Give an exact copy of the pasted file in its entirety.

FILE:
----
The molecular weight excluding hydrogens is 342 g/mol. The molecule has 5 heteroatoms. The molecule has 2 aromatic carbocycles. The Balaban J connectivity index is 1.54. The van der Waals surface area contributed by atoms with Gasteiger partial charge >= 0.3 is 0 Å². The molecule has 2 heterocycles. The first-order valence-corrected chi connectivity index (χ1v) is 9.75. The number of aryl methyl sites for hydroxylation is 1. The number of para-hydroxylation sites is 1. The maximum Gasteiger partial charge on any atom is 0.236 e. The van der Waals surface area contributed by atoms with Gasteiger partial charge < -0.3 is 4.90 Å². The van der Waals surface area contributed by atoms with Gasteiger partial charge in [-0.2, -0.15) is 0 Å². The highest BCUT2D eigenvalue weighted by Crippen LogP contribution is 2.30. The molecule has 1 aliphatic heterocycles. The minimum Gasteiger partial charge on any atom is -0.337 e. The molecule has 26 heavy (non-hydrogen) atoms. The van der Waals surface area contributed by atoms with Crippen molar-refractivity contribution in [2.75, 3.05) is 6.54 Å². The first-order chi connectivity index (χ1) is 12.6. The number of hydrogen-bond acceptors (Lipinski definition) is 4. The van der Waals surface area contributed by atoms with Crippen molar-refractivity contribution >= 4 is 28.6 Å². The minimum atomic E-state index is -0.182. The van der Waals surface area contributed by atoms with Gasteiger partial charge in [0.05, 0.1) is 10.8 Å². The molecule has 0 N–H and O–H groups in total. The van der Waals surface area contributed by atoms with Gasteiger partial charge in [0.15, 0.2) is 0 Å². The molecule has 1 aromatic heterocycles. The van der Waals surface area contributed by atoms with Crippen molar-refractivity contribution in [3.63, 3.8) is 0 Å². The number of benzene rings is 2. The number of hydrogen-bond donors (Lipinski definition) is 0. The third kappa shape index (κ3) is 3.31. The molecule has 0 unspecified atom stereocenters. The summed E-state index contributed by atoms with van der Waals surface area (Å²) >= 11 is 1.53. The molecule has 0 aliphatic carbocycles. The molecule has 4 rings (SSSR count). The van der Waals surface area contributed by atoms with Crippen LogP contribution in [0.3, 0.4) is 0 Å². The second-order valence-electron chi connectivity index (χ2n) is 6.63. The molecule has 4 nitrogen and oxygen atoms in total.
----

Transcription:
The molecular weight excluding hydrogens is 342 g/mol. The molecule has 5 heteroatoms. The molecule has 2 aromatic carbocycles. The Balaban J connectivity index is 1.54. The van der Waals surface area contributed by atoms with Gasteiger partial charge >= 0.3 is 0 Å². The molecule has 2 heterocycles. The first-order valence-corrected chi connectivity index (χ1v) is 9.75. The number of aryl methyl sites for hydroxylation is 1. The number of para-hydroxylation sites is 1. The maximum Gasteiger partial charge on any atom is 0.236 e. The van der Waals surface area contributed by atoms with Gasteiger partial charge < -0.3 is 4.90 Å². The van der Waals surface area contributed by atoms with Gasteiger partial charge in [-0.2, -0.15) is 0 Å². The highest BCUT2D eigenvalue weighted by Crippen LogP contribution is 2.30. The molecule has 1 aliphatic heterocycles. The minimum Gasteiger partial charge on any atom is -0.337 e. The molecule has 26 heavy (non-hydrogen) atoms. The van der Waals surface area contributed by atoms with Crippen molar-refractivity contribution in [2.75, 3.05) is 6.54 Å². The first-order chi connectivity index (χ1) is 12.6. The number of hydrogen-bond acceptors (Lipinski definition) is 4. The van der Waals surface area contributed by atoms with Crippen molar-refractivity contribution >= 4 is 28.6 Å². The minimum atomic E-state index is -0.182. The van der Waals surface area contributed by atoms with Gasteiger partial charge in [0.05, 0.1) is 10.8 Å². The molecule has 0 N–H and O–H groups in total. The van der Waals surface area contributed by atoms with Gasteiger partial charge in [0.15, 0.2) is 0 Å². The molecule has 1 aromatic heterocycles. The van der Waals surface area contributed by atoms with Crippen molar-refractivity contribution in [3.63, 3.8) is 0 Å². The number of benzene rings is 2. The number of hydrogen-bond donors (Lipinski definition) is 0. The third kappa shape index (κ3) is 3.31. The molecule has 0 unspecified atom stereocenters. The summed E-state index contributed by atoms with van der Waals surface area (Å²) >= 11 is 1.53. The molecule has 0 aliphatic carbocycles. The molecule has 4 rings (SSSR count). The van der Waals surface area contributed by atoms with Crippen LogP contribution in [0.3, 0.4) is 0 Å². The second-order valence-electron chi connectivity index (χ2n) is 6.63. The molecule has 4 nitrogen and oxygen atoms in total.